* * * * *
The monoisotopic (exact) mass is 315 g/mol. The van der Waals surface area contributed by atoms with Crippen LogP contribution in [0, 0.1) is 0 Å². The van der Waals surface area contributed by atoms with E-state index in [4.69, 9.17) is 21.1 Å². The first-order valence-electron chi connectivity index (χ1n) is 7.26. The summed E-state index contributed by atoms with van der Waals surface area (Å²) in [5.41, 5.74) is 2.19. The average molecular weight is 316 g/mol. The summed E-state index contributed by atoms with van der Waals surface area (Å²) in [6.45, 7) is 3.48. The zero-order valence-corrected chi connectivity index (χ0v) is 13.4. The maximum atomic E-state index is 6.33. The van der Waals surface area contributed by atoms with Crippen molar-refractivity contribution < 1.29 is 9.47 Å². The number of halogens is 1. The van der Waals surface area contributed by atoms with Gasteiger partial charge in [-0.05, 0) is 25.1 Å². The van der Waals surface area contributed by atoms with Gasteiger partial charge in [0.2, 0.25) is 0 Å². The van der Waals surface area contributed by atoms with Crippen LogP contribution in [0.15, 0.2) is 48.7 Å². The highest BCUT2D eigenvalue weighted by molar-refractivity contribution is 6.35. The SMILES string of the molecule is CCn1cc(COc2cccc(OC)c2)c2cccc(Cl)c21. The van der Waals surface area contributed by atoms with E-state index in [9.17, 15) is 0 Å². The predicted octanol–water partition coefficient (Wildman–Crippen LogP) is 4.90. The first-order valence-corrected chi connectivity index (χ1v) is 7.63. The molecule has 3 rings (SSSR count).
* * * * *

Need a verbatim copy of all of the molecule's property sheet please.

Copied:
The monoisotopic (exact) mass is 315 g/mol. The van der Waals surface area contributed by atoms with Crippen LogP contribution in [0, 0.1) is 0 Å². The van der Waals surface area contributed by atoms with E-state index in [4.69, 9.17) is 21.1 Å². The first-order valence-electron chi connectivity index (χ1n) is 7.26. The summed E-state index contributed by atoms with van der Waals surface area (Å²) in [5.41, 5.74) is 2.19. The average molecular weight is 316 g/mol. The summed E-state index contributed by atoms with van der Waals surface area (Å²) in [6.45, 7) is 3.48. The zero-order valence-corrected chi connectivity index (χ0v) is 13.4. The maximum atomic E-state index is 6.33. The van der Waals surface area contributed by atoms with Crippen molar-refractivity contribution < 1.29 is 9.47 Å². The number of halogens is 1. The van der Waals surface area contributed by atoms with Gasteiger partial charge in [-0.05, 0) is 25.1 Å². The van der Waals surface area contributed by atoms with Gasteiger partial charge in [0.2, 0.25) is 0 Å². The van der Waals surface area contributed by atoms with Crippen LogP contribution in [0.15, 0.2) is 48.7 Å². The highest BCUT2D eigenvalue weighted by molar-refractivity contribution is 6.35. The SMILES string of the molecule is CCn1cc(COc2cccc(OC)c2)c2cccc(Cl)c21. The van der Waals surface area contributed by atoms with E-state index in [9.17, 15) is 0 Å². The predicted octanol–water partition coefficient (Wildman–Crippen LogP) is 4.90. The first-order valence-corrected chi connectivity index (χ1v) is 7.63. The molecule has 3 rings (SSSR count).